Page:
Experts On American Payroll Assn attack; Fed. Acquisition Supply Chain Security Act

The nonprofit American Payroll Association (APA) notified members and customers of a data breach resulting from a web skimmer on its website login and online store checkout pages. The Association and its 121 local chapters organize training seminars and events that are attended by more than 36,000 yearly.

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Saryu Nayyar
Saryu Nayyar , CEO
InfoSec Expert
September 2, 2020 3:33 pm

Government acquisition and supply contracts are a complex issue. Every organization needs to balance capability, cost, and security, when they\’re buying new hardware or software, but buyers in the Federal space have National Security concerns that civilian agencies don\’t have to consider. Hopefully, this new guidance from OMB (Office of Management and Budget) will provide a transparent and consistent way to assure resources acquired through the Federal supply chain remain secure.

Last edited 2 years ago by Saryu Nayyar
Saryu Nayyar
Saryu Nayyar , CEO
InfoSec Expert
September 2, 2020 3:26 pm

The American Payroll Association breach shows a number of places where the industry as a whole still needs to do a better job. Attackers were apparently able to leverage a flaw in APA\’s content management system (CMS) or a compromised admin account to place their skimmer. If it was a CMS flaw, it shows that security holes aren\’t being patched in a timely fashion. Whether it was because the flaw was undetected, the patch hadn\’t been released, or an existing patch hadn\’t been applied, the result is the same.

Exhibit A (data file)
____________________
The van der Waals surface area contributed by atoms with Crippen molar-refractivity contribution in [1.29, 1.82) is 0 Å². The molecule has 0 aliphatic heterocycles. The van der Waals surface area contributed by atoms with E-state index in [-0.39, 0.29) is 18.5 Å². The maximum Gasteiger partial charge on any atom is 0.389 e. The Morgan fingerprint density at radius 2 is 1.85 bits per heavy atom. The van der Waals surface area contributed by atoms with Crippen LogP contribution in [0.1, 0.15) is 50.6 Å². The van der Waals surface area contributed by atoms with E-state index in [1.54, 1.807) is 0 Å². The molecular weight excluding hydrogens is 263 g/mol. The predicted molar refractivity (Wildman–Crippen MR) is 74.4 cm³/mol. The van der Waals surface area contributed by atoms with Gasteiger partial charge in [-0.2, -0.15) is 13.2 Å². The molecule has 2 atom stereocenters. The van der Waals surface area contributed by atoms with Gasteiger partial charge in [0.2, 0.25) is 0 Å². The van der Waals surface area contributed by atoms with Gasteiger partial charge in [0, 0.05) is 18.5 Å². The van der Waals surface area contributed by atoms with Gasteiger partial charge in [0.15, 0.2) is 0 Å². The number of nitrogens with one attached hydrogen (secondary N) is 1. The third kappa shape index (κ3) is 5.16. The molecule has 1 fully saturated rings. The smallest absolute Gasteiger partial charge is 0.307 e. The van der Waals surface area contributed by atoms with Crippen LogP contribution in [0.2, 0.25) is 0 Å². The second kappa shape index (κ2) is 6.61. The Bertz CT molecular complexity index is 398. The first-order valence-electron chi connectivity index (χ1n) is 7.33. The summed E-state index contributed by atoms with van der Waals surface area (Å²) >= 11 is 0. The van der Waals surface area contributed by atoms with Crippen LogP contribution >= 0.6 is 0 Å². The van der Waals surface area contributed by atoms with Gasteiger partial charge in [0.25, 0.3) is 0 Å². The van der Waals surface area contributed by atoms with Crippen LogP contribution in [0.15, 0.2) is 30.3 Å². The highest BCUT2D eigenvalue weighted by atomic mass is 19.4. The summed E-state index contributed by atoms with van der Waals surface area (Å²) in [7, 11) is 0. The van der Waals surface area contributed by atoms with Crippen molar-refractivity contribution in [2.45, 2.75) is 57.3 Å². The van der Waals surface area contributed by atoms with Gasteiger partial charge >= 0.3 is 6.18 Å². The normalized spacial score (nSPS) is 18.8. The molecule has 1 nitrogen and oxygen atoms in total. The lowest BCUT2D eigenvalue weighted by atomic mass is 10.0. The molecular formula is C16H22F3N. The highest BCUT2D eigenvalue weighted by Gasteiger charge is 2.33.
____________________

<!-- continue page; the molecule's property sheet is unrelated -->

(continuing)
APA was able to identify this attack in under 90 days, which is an improvement over previous years in reducing attacker dwell time, but is still much too long. Better analytic tools could have mitigated the situation by recognizing the behaviors associated with an attack, both on the affected servers and in user activity with stolen credentials.

Separately, the US Office of Management and Budget today issued the Federal Acquisition Supply Chain Security Act and a request for comments (open through Nov. 2, 2020) designed to control who supplies the US Federal government with technology and technology services. The Act is intended to help curtail procurements from vendors and organizations that may pose a threat to national security.

Last edited 2 years ago by Saryu Nayyar
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